'Werewolf' Russian serial killer Mikhail Popkov admits murdering 81 women

A Russian serial killer known as "the werewolf" killed as many as 81 women, according to police.

Former Siberian policeman Mikhail Popkov, who is serving a life sentence for murdering 22 women, has confessed to 59 new killings, according to the Russian Investigative Committee (RIC).

The RIC, Russia's equivalent of the FBI, says Popkov told them he had killed the women during a rampage which ran from 1994 to 2000.

The women, aged between 17 and 38, were raped before being killed with axes, knives or screwdrivers.

The new death toll would make Popkov Russia's worst serial killer, with more victims than Andrei Chikatilo - the "Butcher of Rostov" - who murdered 53 people, and "Chessboard Killer" Alexander Pichushkin, who killed 49.

RIC spokeswoman Karina Golovacheva admitted there had been confusion over the number of victims.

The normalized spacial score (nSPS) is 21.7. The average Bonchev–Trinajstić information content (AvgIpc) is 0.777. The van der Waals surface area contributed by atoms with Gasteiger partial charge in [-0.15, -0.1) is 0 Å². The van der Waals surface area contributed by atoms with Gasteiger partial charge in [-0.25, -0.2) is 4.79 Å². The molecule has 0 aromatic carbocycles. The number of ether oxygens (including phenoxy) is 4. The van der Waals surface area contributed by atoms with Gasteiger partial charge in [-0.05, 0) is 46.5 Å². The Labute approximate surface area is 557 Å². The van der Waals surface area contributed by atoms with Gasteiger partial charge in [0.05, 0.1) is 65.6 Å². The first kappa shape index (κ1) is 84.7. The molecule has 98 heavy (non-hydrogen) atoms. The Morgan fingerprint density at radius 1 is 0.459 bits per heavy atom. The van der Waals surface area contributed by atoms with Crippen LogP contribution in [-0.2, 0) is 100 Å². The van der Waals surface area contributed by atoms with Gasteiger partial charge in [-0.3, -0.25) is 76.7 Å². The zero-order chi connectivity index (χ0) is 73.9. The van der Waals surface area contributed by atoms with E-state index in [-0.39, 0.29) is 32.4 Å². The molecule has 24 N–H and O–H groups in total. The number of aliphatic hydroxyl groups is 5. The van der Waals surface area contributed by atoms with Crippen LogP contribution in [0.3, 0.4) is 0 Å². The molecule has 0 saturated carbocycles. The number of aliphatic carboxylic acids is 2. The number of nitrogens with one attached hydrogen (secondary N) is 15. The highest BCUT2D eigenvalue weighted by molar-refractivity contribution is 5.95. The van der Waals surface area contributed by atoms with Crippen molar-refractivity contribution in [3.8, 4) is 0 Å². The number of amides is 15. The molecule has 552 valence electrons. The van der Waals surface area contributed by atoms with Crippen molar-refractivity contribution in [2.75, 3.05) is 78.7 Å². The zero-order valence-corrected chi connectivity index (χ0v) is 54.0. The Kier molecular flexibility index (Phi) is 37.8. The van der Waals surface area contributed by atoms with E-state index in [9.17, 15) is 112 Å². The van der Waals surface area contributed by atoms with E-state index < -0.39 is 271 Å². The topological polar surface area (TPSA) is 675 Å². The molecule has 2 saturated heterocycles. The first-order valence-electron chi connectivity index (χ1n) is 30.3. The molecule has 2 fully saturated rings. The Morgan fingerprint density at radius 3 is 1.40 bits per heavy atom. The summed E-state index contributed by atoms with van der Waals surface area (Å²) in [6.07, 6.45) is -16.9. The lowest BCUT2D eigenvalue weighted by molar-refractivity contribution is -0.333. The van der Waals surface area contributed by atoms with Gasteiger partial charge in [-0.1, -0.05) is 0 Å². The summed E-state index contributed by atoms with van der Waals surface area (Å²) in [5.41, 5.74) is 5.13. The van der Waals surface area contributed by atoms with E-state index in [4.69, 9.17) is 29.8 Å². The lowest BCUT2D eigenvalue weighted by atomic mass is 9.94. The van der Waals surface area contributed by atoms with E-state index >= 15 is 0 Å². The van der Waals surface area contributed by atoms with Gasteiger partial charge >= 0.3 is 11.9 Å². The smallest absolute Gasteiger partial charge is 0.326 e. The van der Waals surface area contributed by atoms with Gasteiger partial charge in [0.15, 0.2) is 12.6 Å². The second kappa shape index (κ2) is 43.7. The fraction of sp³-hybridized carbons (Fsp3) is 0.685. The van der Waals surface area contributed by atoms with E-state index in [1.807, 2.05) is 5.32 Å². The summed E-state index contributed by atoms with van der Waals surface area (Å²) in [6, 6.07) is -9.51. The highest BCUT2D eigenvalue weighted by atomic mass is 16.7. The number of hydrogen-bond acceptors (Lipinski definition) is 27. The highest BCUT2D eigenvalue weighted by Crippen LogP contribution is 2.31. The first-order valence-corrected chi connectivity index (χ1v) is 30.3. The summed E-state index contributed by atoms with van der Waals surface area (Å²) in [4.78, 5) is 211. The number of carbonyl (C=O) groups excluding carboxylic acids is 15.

"To clarify the numbers, Popkov has confessed to 59 new murders," she told the Siberian Times newspaper.

"We are not counting in this total those 22 for which he was already sentenced. These cases are already closed." 

Popkov has been charged with 47 more counts of murder, and police expect to add the other 12 once investigations are completed.

He wore his police uniform as he lured drunken victims into his police car, offering them late night rides back home from bars.

The married father-of-one would then drive them to deserted areas and brutally attack them, dumping their naked bodies in the woods.

He was dubbed "the werewolf" by Russian media.

The crimes went unsolved for many years because the police failed to conduct DNA tests on their own officers.

When they finally tested the entire department, DNA found at the murder scenes was matched to Popkov.

After he was arrested in June 2012, Popkov allegedly told police he wanted to rid the streets of prostitutes.